If you walk the roof:


  • Photograph all roof slopes. This is for reference. Include at least one in your report. Photos taken from low, looking up, or photos taken across the roof, are better than photos taken from the ridge.
  • Take one photo showing a single entire shingle (all three tabs if 3-tab).
  • Take one photo showing a single tab.

This gives you a long shot, a medium shot, and a close-up.

  • Photograph examples of defects (including sealant instead of flashing). Include at least two tabs in the frame. Most people shoot too close. It helps to have another tab in the frame for visual reference.
  • Hold the camera horizontal or vertical, don’t tilt to the angle of the roof.


Inspection Concerns:

  • Minimum roof slope. The IRC requires a minimum slope of 2&12. At roof pitches less than 2&12, waterproof underlayment should be installed. At pitches between 2&12 and 4&12, the IRC requires double underlayment, meaning an overlap of 19 inches.
  • General installation. Look across an entire slope from one end.
    • Shingle exposures should be uniform across the slope.
    • Shingle butts should look straight as you sight down each course.
    • Shingles should lie flat across the roof.
  • Start at/near the eve. Walk parallel to the eve. Check the gutters as you scan the roof.Look for:
    • Improper slope (look for pooled water or sediment accumulation;
    • Poor attachment;
    • Accumulation of granules (expect it on newer homes);
    • Corrosion;
    • Damage; and
    • Excessive shingle overhang (may cause runoff to overshoot gutters)
    • Look at sections of roof as you go, areas approximately 10’x10’.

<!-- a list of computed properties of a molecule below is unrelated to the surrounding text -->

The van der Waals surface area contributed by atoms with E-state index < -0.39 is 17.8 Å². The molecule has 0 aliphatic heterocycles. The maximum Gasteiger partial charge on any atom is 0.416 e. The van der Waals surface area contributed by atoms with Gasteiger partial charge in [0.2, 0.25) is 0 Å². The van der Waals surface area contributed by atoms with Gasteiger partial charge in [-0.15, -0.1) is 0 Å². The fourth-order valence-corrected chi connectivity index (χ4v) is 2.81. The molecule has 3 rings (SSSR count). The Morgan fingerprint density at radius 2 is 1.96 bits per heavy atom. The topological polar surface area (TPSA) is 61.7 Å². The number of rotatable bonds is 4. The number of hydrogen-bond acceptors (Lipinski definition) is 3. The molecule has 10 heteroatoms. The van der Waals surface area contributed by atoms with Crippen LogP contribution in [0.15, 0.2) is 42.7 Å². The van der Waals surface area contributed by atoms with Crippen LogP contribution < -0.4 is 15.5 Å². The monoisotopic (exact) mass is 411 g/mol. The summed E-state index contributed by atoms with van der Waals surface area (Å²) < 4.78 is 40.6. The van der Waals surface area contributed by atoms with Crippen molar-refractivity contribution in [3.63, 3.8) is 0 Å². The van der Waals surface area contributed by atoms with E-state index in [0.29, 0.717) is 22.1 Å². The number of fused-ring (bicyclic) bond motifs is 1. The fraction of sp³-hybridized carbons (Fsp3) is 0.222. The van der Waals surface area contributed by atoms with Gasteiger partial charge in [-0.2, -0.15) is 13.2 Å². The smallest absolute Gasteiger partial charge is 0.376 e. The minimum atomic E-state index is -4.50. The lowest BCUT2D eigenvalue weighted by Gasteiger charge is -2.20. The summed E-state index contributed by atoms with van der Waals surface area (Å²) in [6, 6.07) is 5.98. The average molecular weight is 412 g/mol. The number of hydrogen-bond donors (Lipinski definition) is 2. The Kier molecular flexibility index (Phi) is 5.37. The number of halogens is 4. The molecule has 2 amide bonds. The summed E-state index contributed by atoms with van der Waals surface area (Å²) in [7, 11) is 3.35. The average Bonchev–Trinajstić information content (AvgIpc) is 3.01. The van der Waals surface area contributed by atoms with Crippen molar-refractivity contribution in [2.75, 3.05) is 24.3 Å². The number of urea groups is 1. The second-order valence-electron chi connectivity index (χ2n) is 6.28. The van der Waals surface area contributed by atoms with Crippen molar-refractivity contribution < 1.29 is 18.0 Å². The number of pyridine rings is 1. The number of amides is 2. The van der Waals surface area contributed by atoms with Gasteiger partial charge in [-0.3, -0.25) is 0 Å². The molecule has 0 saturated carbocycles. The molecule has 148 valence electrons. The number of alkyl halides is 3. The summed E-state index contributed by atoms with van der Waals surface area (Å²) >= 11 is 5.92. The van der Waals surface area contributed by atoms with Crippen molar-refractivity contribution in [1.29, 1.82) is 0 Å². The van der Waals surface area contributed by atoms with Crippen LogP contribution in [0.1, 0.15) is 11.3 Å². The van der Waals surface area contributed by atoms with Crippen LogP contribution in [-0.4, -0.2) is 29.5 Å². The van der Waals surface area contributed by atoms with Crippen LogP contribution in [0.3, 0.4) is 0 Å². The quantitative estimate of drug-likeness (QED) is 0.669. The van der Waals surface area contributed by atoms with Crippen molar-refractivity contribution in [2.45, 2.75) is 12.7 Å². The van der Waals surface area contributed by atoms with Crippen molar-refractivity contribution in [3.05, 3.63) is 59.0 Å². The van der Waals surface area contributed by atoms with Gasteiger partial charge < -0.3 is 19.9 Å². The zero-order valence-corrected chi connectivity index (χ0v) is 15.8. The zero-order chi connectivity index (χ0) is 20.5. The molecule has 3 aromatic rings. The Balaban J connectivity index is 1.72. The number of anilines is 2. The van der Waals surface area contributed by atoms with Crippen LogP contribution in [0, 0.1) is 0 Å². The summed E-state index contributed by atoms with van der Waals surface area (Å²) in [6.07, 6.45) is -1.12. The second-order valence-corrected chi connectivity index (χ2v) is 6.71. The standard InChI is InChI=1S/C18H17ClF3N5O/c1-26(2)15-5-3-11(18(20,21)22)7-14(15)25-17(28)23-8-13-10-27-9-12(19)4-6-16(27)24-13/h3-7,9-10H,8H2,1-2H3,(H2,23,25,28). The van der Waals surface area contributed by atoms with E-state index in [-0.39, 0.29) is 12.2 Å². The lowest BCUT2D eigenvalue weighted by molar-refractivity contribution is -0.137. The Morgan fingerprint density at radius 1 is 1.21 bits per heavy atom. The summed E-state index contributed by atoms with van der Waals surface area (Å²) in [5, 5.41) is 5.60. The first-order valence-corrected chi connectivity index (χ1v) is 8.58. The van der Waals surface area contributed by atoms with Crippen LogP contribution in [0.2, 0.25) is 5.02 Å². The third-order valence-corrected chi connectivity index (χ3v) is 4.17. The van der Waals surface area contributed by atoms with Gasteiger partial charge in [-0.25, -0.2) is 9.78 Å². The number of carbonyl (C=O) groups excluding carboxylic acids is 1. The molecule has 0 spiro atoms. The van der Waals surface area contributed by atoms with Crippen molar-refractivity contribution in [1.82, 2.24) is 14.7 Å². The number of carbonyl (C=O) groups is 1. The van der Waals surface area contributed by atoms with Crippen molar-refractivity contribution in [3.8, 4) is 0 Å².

• When you reach the end of the slope, move up the roof about 10’. Continue walking parallel to the eave. Check for:
    • Adequate bonding; lift gently on shingle tabs, one per 100 sq. ft. section, check all slopes. For all shingles, all ages… bonds always fail first above joints in underlying shingles).
    • Distortion;
    • Damage
    • Missing shingles
    • Delamination
    • Splits
    • Craze cracking
    • Exposed fasteners
    • Racking (joints align every other course)
    • Discoloration
    • Biological growth
    • Granule loss
  • Flashing
    • All sidewall flashing should be step flashing EXCEPT! In areas designated “high wind” (Broward, Miami-Dade counties in FL), continuous flashing may be required by the AHJ.
    • Counter-flashing properly installed.
    • Plumbing vent pipes: proper installation and rubber boot condition.
    • Attic ventilation devices should have screens.
    • Kickout flashing with sealant.
    • Roof-edge flashing
    • Chimney flashing and counter-flashing
    • Valley flashing
      • Identify type of valley (open, woven, cut, California cut)
      • Comment on roll roof open valley linings
      • Check the potential for cross-wash.


If you can’t/don’t walk the roof:


Check the requirements carefully for the areas in which you work. Fines can run into the tens of thousands of dollars for making a mistake. Certification preparation courses are available in a number of places, including through InterNACHI's online school  (free to members)

Extension poles

A number of extension poles are available to which a camera can be attached.


  • Get photos of as many slopes as possible. You can see more of the roof from farther away. Rest your camera on/against something stable and zoom in.
  • Get medium and close-up shots however you can.
  • View the roof from a ladder at the roof edge, other parts of the home, hillsides or any other vantage point you can find.
  • Try using binoculars even from the roof edge.
  • Consider using a telescopic pole to take photos of portions of the roof that are difficult to see. Some inspectors are now using drones with cameras attached.
  • Check the bonding of any shingles within reach.

If you aren't comfortable walking a roof, don't do it. Tension from fear degrades your sense of balance and accurate reactions.